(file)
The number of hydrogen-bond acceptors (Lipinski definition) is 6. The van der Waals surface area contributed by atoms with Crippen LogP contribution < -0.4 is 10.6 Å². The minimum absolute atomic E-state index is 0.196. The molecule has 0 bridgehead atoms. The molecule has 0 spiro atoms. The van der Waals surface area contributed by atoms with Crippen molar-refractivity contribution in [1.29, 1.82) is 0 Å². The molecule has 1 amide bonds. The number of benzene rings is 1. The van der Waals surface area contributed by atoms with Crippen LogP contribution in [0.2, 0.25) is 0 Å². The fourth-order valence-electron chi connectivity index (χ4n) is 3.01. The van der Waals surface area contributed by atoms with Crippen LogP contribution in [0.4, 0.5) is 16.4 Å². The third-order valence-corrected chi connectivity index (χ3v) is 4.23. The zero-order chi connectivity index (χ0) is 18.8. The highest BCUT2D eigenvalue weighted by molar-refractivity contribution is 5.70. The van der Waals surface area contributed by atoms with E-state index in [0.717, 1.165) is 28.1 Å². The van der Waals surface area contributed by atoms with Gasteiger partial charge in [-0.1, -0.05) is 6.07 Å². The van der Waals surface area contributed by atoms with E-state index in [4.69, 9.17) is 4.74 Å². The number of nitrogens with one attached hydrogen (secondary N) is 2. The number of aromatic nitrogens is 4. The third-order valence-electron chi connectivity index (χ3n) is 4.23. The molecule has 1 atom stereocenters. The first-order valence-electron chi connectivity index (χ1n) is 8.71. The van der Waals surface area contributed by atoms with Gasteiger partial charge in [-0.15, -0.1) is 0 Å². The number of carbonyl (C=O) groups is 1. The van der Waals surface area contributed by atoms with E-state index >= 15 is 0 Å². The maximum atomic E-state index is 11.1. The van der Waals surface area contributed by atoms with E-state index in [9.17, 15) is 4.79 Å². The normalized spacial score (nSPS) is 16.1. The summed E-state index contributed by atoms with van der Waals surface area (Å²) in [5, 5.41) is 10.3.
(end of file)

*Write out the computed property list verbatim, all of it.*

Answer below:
The number of hydrogen-bond acceptors (Lipinski definition) is 6. The van der Waals surface area contributed by atoms with Crippen LogP contribution < -0.4 is 10.6 Å². The minimum absolute atomic E-state index is 0.196. The molecule has 0 bridgehead atoms. The molecule has 0 spiro atoms. The van der Waals surface area contributed by atoms with Crippen molar-refractivity contribution in [1.29, 1.82) is 0 Å². The molecule has 1 amide bonds. The number of benzene rings is 1. The van der Waals surface area contributed by atoms with Crippen LogP contribution in [0.2, 0.25) is 0 Å². The fourth-order valence-electron chi connectivity index (χ4n) is 3.01. The van der Waals surface area contributed by atoms with Crippen LogP contribution in [0.4, 0.5) is 16.4 Å². The third-order valence-corrected chi connectivity index (χ3v) is 4.23. The zero-order chi connectivity index (χ0) is 18.8. The highest BCUT2D eigenvalue weighted by molar-refractivity contribution is 5.70. The van der Waals surface area contributed by atoms with E-state index in [0.717, 1.165) is 28.1 Å². The van der Waals surface area contributed by atoms with Gasteiger partial charge in [-0.1, -0.05) is 6.07 Å². The van der Waals surface area contributed by atoms with E-state index in [4.69, 9.17) is 4.74 Å². The number of nitrogens with one attached hydrogen (secondary N) is 2. The number of aromatic nitrogens is 4. The third-order valence-electron chi connectivity index (χ3n) is 4.23. The molecule has 1 atom stereocenters. The first-order valence-electron chi connectivity index (χ1n) is 8.71. The van der Waals surface area contributed by atoms with Gasteiger partial charge in [-0.15, -0.1) is 0 Å². The number of carbonyl (C=O) groups is 1. The van der Waals surface area contributed by atoms with E-state index >= 15 is 0 Å². The maximum atomic E-state index is 11.1. The van der Waals surface area contributed by atoms with E-state index in [9.17, 15) is 4.79 Å². The normalized spacial score (nSPS) is 16.1. The summed E-state index contributed by atoms with van der Waals surface area (Å²) in [5, 5.41) is 10.3.